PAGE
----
He was wrong, and without money from his diner coming in, creditors hit him hard.
"I pray every day and I think that's what got me through it because, I mean, I've lost everything - my house, my car and my motorcycle," Delaney said.
He did odd jobs while wrangling with his insurance company and then his bank. With help from friends, he found a place to live and the support he needed until he could start $80,000 in renovations on the diner, which was built in 1946.
Delaney hopes to reopen the diner with a 1940s theme on Nov. 1, nearly a year and a half after the crash.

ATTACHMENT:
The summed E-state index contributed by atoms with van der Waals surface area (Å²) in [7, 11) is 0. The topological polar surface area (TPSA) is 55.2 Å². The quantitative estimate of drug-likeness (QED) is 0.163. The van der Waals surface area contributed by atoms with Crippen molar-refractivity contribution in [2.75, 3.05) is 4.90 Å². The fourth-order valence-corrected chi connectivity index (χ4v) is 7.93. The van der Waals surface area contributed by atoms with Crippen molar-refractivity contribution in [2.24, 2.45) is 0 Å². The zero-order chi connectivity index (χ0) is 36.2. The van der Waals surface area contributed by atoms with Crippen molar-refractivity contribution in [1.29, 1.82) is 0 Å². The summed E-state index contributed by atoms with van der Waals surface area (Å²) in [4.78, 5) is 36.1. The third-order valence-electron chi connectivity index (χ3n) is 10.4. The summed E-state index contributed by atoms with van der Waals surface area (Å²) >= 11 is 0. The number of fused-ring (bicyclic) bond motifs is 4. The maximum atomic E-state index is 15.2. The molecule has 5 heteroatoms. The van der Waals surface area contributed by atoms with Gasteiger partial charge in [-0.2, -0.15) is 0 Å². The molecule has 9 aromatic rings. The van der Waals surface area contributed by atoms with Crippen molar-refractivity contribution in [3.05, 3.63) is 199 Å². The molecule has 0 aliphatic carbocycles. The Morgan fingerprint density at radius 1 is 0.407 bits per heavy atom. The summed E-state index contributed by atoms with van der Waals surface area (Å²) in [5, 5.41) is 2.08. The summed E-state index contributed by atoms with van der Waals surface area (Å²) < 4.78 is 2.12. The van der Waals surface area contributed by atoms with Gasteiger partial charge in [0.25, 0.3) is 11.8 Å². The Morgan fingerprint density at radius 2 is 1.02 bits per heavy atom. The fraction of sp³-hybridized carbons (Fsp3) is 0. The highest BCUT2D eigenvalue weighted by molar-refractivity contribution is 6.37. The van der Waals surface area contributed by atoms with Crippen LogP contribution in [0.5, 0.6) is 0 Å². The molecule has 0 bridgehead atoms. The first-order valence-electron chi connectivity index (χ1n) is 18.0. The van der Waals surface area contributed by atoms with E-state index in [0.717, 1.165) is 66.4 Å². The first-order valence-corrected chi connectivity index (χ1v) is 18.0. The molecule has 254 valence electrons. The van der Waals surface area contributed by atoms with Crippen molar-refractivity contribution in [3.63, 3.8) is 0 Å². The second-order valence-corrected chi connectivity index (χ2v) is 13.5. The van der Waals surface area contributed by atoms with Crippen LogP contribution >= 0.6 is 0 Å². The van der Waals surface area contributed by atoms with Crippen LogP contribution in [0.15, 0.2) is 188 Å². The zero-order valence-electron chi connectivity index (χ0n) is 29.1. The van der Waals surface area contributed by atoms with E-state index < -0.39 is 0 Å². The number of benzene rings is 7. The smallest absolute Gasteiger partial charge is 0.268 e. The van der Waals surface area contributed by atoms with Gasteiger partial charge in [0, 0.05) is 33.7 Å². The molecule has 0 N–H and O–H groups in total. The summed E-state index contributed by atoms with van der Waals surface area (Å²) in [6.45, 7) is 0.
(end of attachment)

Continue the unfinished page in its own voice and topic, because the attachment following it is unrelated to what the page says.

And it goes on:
"It's gonna be sweet when it gets reopened," he said. "It's gonna be better than it was. It's gonna be all original, as much as we were able to keep it original, and we're going back to the old theme. I'm trying to look for poodle skirts for the waitresses to wear."
Workers are preparing a new walkway between the street and the door. For the inside, Delaney has selected new material for countertops, tabletops and stool tops. Some customers can't wait.
"We even had a guy the other day on Friday come in trying to order breakfast. The construction workers said no, he's not open yet, a few more weeks," Delaney said.
He's planning a Grand Opening for the weekend of Nov. 7.